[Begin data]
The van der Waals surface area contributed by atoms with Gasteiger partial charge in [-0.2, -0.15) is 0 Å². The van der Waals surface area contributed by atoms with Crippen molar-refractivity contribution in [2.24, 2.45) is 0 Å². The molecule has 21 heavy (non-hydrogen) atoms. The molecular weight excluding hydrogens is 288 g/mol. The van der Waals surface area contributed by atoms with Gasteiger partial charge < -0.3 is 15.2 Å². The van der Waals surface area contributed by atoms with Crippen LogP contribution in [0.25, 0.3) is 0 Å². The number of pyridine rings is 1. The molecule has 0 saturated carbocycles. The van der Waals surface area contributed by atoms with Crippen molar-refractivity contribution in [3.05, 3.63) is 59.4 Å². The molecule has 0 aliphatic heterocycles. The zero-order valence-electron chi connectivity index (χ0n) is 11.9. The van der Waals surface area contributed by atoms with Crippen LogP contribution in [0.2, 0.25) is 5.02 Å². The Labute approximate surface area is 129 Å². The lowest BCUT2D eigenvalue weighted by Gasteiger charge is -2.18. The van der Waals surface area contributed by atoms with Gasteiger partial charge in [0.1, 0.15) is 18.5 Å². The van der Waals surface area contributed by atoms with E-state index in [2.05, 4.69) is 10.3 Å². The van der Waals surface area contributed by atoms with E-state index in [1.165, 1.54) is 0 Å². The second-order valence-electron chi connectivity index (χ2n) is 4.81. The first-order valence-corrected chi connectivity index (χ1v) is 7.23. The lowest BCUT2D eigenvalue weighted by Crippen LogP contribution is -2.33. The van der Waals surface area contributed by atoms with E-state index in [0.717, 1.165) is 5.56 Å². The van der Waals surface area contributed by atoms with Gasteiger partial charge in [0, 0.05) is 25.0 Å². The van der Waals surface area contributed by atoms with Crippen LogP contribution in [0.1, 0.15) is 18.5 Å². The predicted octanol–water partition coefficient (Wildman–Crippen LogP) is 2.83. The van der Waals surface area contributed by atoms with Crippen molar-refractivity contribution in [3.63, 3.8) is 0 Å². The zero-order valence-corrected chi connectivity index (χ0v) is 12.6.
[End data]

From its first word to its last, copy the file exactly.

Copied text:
The van der Waals surface area contributed by atoms with Gasteiger partial charge in [-0.2, -0.15) is 0 Å². The van der Waals surface area contributed by atoms with Crippen molar-refractivity contribution in [2.24, 2.45) is 0 Å². The molecule has 21 heavy (non-hydrogen) atoms. The molecular weight excluding hydrogens is 288 g/mol. The van der Waals surface area contributed by atoms with Gasteiger partial charge < -0.3 is 15.2 Å². The van der Waals surface area contributed by atoms with Crippen LogP contribution in [0.25, 0.3) is 0 Å². The number of pyridine rings is 1. The molecule has 0 saturated carbocycles. The van der Waals surface area contributed by atoms with Crippen molar-refractivity contribution in [3.05, 3.63) is 59.4 Å². The molecule has 0 aliphatic heterocycles. The zero-order valence-electron chi connectivity index (χ0n) is 11.9. The van der Waals surface area contributed by atoms with Crippen LogP contribution in [0.2, 0.25) is 5.02 Å². The Labute approximate surface area is 129 Å². The lowest BCUT2D eigenvalue weighted by Gasteiger charge is -2.18. The van der Waals surface area contributed by atoms with Gasteiger partial charge in [0.1, 0.15) is 18.5 Å². The van der Waals surface area contributed by atoms with E-state index in [2.05, 4.69) is 10.3 Å². The van der Waals surface area contributed by atoms with E-state index in [1.165, 1.54) is 0 Å². The second-order valence-electron chi connectivity index (χ2n) is 4.81. The first-order valence-corrected chi connectivity index (χ1v) is 7.23. The lowest BCUT2D eigenvalue weighted by Crippen LogP contribution is -2.33. The van der Waals surface area contributed by atoms with E-state index in [0.717, 1.165) is 5.56 Å². The van der Waals surface area contributed by atoms with Gasteiger partial charge in [0, 0.05) is 25.0 Å². The van der Waals surface area contributed by atoms with Crippen LogP contribution in [0.1, 0.15) is 18.5 Å². The predicted octanol–water partition coefficient (Wildman–Crippen LogP) is 2.83. The van der Waals surface area contributed by atoms with Crippen molar-refractivity contribution in [3.63, 3.8) is 0 Å². The zero-order valence-corrected chi connectivity index (χ0v) is 12.6.